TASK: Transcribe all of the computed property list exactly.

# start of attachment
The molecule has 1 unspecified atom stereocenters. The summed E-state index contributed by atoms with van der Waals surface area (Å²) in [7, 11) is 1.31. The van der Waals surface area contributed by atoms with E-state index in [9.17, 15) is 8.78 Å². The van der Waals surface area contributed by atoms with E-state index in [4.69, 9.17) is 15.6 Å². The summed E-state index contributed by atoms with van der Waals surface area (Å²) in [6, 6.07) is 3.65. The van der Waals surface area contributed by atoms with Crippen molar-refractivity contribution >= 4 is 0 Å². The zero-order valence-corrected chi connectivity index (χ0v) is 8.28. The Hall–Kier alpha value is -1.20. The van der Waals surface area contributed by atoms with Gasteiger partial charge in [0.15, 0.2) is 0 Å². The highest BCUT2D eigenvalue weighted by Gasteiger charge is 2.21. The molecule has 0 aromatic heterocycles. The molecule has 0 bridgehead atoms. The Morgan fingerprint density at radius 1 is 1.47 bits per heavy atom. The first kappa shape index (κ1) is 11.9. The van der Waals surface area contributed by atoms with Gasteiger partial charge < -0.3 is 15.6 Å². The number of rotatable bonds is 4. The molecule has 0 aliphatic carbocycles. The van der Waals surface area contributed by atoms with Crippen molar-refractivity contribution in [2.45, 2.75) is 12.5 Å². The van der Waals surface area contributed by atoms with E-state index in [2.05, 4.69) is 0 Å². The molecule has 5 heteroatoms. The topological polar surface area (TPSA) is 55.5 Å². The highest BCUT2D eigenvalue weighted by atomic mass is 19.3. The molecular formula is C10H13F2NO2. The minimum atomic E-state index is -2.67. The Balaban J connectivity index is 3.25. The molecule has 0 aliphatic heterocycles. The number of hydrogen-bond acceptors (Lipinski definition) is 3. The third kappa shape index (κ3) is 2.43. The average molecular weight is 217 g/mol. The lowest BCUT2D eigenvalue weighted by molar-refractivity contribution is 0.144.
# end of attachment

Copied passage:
The molecule has 1 unspecified atom stereocenters. The summed E-state index contributed by atoms with van der Waals surface area (Å²) in [7, 11) is 1.31. The van der Waals surface area contributed by atoms with E-state index in [9.17, 15) is 8.78 Å². The van der Waals surface area contributed by atoms with E-state index in [4.69, 9.17) is 15.6 Å². The summed E-state index contributed by atoms with van der Waals surface area (Å²) in [6, 6.07) is 3.65. The van der Waals surface area contributed by atoms with Crippen molar-refractivity contribution >= 4 is 0 Å². The zero-order valence-corrected chi connectivity index (χ0v) is 8.28. The Hall–Kier alpha value is -1.20. The van der Waals surface area contributed by atoms with Gasteiger partial charge in [0.15, 0.2) is 0 Å². The highest BCUT2D eigenvalue weighted by Gasteiger charge is 2.21. The molecule has 0 aromatic heterocycles. The molecule has 0 bridgehead atoms. The Morgan fingerprint density at radius 1 is 1.47 bits per heavy atom. The first kappa shape index (κ1) is 11.9. The van der Waals surface area contributed by atoms with Gasteiger partial charge < -0.3 is 15.6 Å². The number of rotatable bonds is 4. The molecule has 0 aliphatic carbocycles. The van der Waals surface area contributed by atoms with Crippen molar-refractivity contribution in [2.45, 2.75) is 12.5 Å². The van der Waals surface area contributed by atoms with E-state index in [2.05, 4.69) is 0 Å². The molecule has 5 heteroatoms. The topological polar surface area (TPSA) is 55.5 Å². The highest BCUT2D eigenvalue weighted by atomic mass is 19.3. The molecular formula is C10H13F2NO2. The minimum atomic E-state index is -2.67. The Balaban J connectivity index is 3.25. The molecule has 0 aliphatic heterocycles. The number of hydrogen-bond acceptors (Lipinski definition) is 3. The third kappa shape index (κ3) is 2.43. The average molecular weight is 217 g/mol. The lowest BCUT2D eigenvalue weighted by molar-refractivity contribution is 0.144.